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The U.S. Department of Education says two recent settlements will serve as a new model for how colleges, universities, and the department deal with allegations of campus sexual assault — the focus of a Center for Public Integrity investigation earlier this year.

In a Dec. 2 posting on its website, the department’s Office for Civil Rights (OCR) made public what it calls “voluntary resolution agreements” with two schools where high-profile instances of sexual assaults had occurred — Notre Dame College, in South Euclid, Ohio, and Eastern Michigan University, in Ypsilanti. Both agreements come after a proactive, two-year review by civil rights investigators into the institutions to ensure their policies comply with Title IX — the federal law that requires schools to respond to claims of sexual assault on campuses. According to OCR, the agreements are meant to address possible problems under the law the OCR has initially identified at the schools; they do not reflect charges of any formal Title IX violations.

In February, the Center — in collaboration with National Public Radio — reported that the Education Department rarely investigates student allegations of botched school proceedings. When cases do go forward, the department’s civil rights office rarely rules against schools, and virtually never issues sanctions against them. The year-long investigation, published in the six-part series Sexual Assault on Campus: A Frustrating Search for Justice, also revealed that students found “responsible” for alleged sexual assaults on college campuses often face little or no punishment, while student victims encounter a litany of barriers that leave them feeling victimized again.

Administrators at both Notre Dame College and Eastern Michigan came under fire in recent years after sexual assaults on those campuses made national headlines. About four years ago, EMU officials were accused of trying to cover up the dorm rape and murder of student Laura Dickinson, when they issued a statement saying that foul play had not occurred. In June 2008, a complaint to the Education Department spurred by the Dickinson case resulted in a $350,000 fine against the university for multiple violations of the Clery Act — the federal campus-crime reporting act that also provides key rights to student assault victims.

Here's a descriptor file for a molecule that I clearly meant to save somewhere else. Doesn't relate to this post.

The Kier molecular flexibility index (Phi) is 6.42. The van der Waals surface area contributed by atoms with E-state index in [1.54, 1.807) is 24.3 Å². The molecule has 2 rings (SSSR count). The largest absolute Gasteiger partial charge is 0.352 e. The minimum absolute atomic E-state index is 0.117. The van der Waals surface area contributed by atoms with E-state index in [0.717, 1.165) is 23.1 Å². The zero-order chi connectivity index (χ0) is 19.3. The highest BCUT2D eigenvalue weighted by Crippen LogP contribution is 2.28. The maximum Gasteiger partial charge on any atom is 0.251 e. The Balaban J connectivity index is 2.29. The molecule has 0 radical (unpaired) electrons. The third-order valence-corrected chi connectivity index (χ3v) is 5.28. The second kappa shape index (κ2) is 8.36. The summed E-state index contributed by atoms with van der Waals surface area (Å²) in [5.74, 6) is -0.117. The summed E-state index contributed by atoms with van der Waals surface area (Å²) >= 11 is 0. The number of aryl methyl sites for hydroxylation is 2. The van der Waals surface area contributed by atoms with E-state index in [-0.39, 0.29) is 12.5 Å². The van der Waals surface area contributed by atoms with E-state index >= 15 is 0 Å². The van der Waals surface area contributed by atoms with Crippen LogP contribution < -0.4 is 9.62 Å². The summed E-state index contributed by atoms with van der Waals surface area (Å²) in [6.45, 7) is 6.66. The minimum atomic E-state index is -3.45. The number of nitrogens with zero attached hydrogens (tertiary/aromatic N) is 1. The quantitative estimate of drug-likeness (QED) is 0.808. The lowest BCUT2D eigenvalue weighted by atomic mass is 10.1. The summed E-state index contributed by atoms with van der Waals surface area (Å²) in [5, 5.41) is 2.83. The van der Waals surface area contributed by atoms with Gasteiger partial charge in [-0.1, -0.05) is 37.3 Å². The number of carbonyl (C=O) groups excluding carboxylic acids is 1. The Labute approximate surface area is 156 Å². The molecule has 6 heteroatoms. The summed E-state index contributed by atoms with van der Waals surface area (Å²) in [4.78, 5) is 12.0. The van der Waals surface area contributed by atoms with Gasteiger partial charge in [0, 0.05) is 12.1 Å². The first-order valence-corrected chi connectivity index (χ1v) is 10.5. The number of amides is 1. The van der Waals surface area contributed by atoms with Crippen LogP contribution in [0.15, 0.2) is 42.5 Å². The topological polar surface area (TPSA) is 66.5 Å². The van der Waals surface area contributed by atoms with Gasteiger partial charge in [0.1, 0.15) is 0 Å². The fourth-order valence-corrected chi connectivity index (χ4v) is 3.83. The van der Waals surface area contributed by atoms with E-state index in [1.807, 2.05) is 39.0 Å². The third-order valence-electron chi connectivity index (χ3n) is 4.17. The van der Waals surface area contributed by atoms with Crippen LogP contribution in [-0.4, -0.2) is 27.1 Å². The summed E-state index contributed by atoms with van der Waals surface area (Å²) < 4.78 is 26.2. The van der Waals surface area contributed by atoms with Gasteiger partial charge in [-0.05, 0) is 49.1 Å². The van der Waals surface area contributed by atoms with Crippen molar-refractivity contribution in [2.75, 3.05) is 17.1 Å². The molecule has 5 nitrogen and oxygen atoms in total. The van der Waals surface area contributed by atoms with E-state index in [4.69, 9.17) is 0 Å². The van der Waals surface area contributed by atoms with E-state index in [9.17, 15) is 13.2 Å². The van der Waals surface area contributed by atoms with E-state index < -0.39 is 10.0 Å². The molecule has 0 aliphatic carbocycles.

Notre Dame College officials were similarly accused of trying to sweep reports of campus sexual assault under the rug. In June 2006, prosecutors charged the school’s former dean of students, Patricia O’Toole, with failure to report a felony after she had sat on information about two complaints of alleged sexual assaults involving the same accused student. The dean was eventually acquitted of the criminal charge. But last year, the Education Department found that the college had violated Clery reporting requirements in responding to the alleged assaults. The department has yet to issue any sanctions against the college.

Russlyn Ali, an assistant secretary at the department — who directs the civil rights office — said in an interview last week that the recent OCR settlements present a new paradigm for how colleges and universities nationwide will address campus sexual assaults. The pacts include measures that Ali describes as “far more robust” than what the OCR has sought in the past. Under the terms of the agreements, the schools must draft comprehensive procedures for adjudicating sexual assault cases. They must designate Title IX coordinators who will oversee the campus adjudicatory process, and train staff on how to investigate and resolve complaints.